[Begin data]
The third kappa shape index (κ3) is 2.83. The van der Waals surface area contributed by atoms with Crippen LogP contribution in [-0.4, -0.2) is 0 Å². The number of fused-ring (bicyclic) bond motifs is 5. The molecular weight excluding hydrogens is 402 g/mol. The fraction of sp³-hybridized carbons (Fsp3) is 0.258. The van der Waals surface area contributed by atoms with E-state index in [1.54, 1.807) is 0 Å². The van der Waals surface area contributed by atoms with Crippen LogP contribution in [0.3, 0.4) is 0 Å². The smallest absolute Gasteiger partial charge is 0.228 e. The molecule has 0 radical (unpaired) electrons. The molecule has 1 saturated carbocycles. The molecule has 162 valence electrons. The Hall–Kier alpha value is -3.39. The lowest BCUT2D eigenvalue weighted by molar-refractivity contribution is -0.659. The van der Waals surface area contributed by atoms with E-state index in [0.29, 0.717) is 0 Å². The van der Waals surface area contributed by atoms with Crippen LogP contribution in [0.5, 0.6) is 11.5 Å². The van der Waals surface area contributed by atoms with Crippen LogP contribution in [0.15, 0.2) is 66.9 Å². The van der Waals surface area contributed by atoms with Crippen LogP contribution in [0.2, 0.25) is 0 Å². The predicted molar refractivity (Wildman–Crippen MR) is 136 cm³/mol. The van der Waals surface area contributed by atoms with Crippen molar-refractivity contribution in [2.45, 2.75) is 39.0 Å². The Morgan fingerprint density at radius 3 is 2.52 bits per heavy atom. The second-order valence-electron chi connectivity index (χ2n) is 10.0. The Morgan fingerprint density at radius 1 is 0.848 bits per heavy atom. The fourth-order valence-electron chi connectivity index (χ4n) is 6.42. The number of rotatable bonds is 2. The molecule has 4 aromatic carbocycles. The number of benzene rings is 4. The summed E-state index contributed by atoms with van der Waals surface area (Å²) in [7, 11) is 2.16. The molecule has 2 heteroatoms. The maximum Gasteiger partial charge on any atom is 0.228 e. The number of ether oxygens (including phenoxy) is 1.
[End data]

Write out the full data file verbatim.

The third kappa shape index (κ3) is 2.83. The van der Waals surface area contributed by atoms with Crippen LogP contribution in [-0.4, -0.2) is 0 Å². The number of fused-ring (bicyclic) bond motifs is 5. The molecular weight excluding hydrogens is 402 g/mol. The fraction of sp³-hybridized carbons (Fsp3) is 0.258. The van der Waals surface area contributed by atoms with E-state index in [1.54, 1.807) is 0 Å². The van der Waals surface area contributed by atoms with Crippen LogP contribution in [0.3, 0.4) is 0 Å². The smallest absolute Gasteiger partial charge is 0.228 e. The molecule has 0 radical (unpaired) electrons. The molecule has 1 saturated carbocycles. The molecule has 162 valence electrons. The Hall–Kier alpha value is -3.39. The lowest BCUT2D eigenvalue weighted by molar-refractivity contribution is -0.659. The van der Waals surface area contributed by atoms with E-state index in [0.29, 0.717) is 0 Å². The van der Waals surface area contributed by atoms with Crippen LogP contribution in [0.5, 0.6) is 11.5 Å². The van der Waals surface area contributed by atoms with Crippen LogP contribution in [0.15, 0.2) is 66.9 Å². The van der Waals surface area contributed by atoms with Crippen LogP contribution in [0.2, 0.25) is 0 Å². The predicted molar refractivity (Wildman–Crippen MR) is 136 cm³/mol. The van der Waals surface area contributed by atoms with Crippen molar-refractivity contribution in [2.45, 2.75) is 39.0 Å². The Morgan fingerprint density at radius 3 is 2.52 bits per heavy atom. The second-order valence-electron chi connectivity index (χ2n) is 10.0. The Morgan fingerprint density at radius 1 is 0.848 bits per heavy atom. The fourth-order valence-electron chi connectivity index (χ4n) is 6.42. The number of rotatable bonds is 2. The molecule has 4 aromatic carbocycles. The number of benzene rings is 4. The summed E-state index contributed by atoms with van der Waals surface area (Å²) in [7, 11) is 2.16. The molecule has 2 heteroatoms. The maximum Gasteiger partial charge on any atom is 0.228 e. The number of ether oxygens (including phenoxy) is 1.